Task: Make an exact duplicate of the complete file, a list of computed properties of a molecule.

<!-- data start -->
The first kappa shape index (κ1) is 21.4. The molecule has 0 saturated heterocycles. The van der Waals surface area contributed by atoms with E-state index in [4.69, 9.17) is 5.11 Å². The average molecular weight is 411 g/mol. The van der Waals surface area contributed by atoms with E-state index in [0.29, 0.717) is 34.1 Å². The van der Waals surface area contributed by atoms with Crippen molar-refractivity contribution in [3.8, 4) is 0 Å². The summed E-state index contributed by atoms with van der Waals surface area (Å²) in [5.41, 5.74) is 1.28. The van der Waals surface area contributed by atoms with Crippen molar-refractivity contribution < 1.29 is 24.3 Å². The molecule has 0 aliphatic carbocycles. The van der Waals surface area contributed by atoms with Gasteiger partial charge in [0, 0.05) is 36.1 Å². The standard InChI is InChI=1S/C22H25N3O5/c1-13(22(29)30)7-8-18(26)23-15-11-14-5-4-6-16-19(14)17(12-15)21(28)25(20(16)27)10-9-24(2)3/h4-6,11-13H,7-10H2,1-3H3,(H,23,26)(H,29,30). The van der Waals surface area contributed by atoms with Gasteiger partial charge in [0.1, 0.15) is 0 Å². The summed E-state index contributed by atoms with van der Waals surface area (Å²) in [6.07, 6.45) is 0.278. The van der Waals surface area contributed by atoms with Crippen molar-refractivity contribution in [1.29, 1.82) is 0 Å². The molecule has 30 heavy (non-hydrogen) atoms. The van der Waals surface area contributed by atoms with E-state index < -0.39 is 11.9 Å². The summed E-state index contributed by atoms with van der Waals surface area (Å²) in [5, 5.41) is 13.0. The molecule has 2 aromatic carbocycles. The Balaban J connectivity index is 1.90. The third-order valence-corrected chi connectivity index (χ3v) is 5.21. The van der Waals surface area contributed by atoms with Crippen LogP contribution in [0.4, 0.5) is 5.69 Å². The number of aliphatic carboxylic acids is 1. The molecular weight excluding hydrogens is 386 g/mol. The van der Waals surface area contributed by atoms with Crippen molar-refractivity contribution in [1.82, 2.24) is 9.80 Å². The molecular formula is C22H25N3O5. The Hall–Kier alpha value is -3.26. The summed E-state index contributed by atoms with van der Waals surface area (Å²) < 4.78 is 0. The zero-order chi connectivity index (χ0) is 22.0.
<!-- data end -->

The first kappa shape index (κ1) is 21.4. The molecule has 0 saturated heterocycles. The van der Waals surface area contributed by atoms with E-state index in [4.69, 9.17) is 5.11 Å². The average molecular weight is 411 g/mol. The van der Waals surface area contributed by atoms with E-state index in [0.29, 0.717) is 34.1 Å². The van der Waals surface area contributed by atoms with Crippen molar-refractivity contribution in [3.8, 4) is 0 Å². The summed E-state index contributed by atoms with van der Waals surface area (Å²) in [5.41, 5.74) is 1.28. The van der Waals surface area contributed by atoms with Crippen molar-refractivity contribution < 1.29 is 24.3 Å². The molecule has 0 aliphatic carbocycles. The van der Waals surface area contributed by atoms with Gasteiger partial charge in [0, 0.05) is 36.1 Å². The standard InChI is InChI=1S/C22H25N3O5/c1-13(22(29)30)7-8-18(26)23-15-11-14-5-4-6-16-19(14)17(12-15)21(28)25(20(16)27)10-9-24(2)3/h4-6,11-13H,7-10H2,1-3H3,(H,23,26)(H,29,30). The van der Waals surface area contributed by atoms with Gasteiger partial charge in [0.1, 0.15) is 0 Å². The summed E-state index contributed by atoms with van der Waals surface area (Å²) in [6.07, 6.45) is 0.278. The van der Waals surface area contributed by atoms with Crippen molar-refractivity contribution in [1.29, 1.82) is 0 Å². The molecule has 30 heavy (non-hydrogen) atoms. The van der Waals surface area contributed by atoms with E-state index < -0.39 is 11.9 Å². The summed E-state index contributed by atoms with van der Waals surface area (Å²) in [5, 5.41) is 13.0. The molecule has 2 aromatic carbocycles. The Balaban J connectivity index is 1.90. The third-order valence-corrected chi connectivity index (χ3v) is 5.21. The van der Waals surface area contributed by atoms with Crippen LogP contribution in [0.4, 0.5) is 5.69 Å². The number of aliphatic carboxylic acids is 1. The molecular weight excluding hydrogens is 386 g/mol. The van der Waals surface area contributed by atoms with Crippen molar-refractivity contribution in [1.82, 2.24) is 9.80 Å². The molecular formula is C22H25N3O5. The Hall–Kier alpha value is -3.26. The summed E-state index contributed by atoms with van der Waals surface area (Å²) < 4.78 is 0. The zero-order chi connectivity index (χ0) is 22.0.